The U.N. characterizes access to the Internet as a human right, and government research in the U.K. and in the U.S. shows the enormous humanitarian benefits of network access for poor and vulnerable families: better nutrition, education, and jobs; more social mobility and opportunity; and civic and political engagement. Yet the services that provide the bulk of these benefits—search engines, Web hosts, and online service providers like Blogger, Tumblr, Twitter, Wikipedia, and YouTube—could never satisfy the requirements set out in SOPA. The only way for these platforms to satisfy SOPA would be to all but shut off the public’s ability to contribute and to throttle free expression for all but those entities that can afford to pay a lawyer to certify that their uploaded material will not attract a copyright complaint.

Another group of important entities that could never satisfy SOPA are the civic-minded hackers and security researchers scrambling to improve the Internet’s Domain Name System (DNS). In 2011, the DNS was attacked several times, including a breach attributed to the Iranian secret police, which used forged certificates to allow them to impersonate governments, banks, and online e-mail providers like Gmail and Hotmail. If passed, SOPA would ban the production or dissemination of tools that could subvert its blocks, and that would include tools the world’s technologists are creating specifically to help defeat government censorship and surveillance.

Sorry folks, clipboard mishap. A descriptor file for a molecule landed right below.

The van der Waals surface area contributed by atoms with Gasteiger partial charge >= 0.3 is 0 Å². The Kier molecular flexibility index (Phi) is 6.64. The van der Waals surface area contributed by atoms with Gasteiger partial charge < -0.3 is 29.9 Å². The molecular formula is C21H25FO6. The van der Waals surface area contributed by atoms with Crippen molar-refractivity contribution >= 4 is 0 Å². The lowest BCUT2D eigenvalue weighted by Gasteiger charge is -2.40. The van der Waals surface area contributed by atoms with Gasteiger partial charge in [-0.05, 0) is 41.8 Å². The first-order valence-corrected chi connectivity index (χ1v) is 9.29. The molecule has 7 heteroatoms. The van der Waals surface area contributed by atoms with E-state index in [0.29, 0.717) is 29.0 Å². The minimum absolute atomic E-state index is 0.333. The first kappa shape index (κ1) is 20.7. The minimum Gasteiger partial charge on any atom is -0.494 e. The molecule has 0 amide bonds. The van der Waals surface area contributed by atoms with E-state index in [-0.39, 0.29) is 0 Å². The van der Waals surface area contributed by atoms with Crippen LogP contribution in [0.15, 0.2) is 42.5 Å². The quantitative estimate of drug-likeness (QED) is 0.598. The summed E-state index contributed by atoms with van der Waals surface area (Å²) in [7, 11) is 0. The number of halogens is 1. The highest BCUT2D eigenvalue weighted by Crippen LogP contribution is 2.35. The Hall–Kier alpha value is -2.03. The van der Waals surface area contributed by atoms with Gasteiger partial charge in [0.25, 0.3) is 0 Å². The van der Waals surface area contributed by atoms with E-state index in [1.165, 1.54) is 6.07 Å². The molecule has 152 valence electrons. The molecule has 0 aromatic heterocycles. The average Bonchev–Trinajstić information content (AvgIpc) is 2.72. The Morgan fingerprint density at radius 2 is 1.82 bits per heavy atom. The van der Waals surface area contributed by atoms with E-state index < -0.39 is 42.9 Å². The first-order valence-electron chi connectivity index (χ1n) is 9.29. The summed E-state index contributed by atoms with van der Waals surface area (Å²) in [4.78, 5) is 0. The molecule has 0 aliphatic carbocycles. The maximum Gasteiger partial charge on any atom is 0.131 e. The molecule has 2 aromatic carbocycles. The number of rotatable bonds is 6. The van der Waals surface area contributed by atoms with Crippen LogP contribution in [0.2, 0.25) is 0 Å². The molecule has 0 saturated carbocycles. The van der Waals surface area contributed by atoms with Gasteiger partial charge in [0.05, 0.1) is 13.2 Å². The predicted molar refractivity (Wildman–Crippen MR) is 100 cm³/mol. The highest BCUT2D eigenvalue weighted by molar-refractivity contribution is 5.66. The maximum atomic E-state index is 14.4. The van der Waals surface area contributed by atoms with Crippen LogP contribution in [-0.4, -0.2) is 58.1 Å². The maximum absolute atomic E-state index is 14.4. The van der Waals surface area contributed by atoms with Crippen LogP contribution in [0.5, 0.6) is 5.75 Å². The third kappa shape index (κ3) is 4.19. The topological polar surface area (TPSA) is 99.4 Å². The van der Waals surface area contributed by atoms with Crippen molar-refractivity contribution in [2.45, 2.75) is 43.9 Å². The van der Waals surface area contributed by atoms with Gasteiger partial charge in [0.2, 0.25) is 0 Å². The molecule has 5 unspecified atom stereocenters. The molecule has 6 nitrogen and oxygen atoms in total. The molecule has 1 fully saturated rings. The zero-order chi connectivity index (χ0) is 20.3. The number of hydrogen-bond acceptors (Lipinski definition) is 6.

Read the rest

Canada's secret police to government: we need torture to keep this country safe

The head of Canada's secret police has asked the government to fight against a proposed ban on information gleaned through torture. The chief of the Canadian Security Intelligence Service says that torture is essential to Canada's security in its fight against terrorism.

In the letter, Judd urges the minister to fight an amendment to C-3 proposed by Liberal MP Ujjal Dosanjh that would prohibit CSIS and the courts from using any information obtained from torture or “derivative information”: information initially obtained from torture but subsequently corroborated through legal means.

“This amendment, if interpreted to mean that ‘derivative information’ is inadmissible, could render unsustainable the current security certificate proceedings,” Judd writes.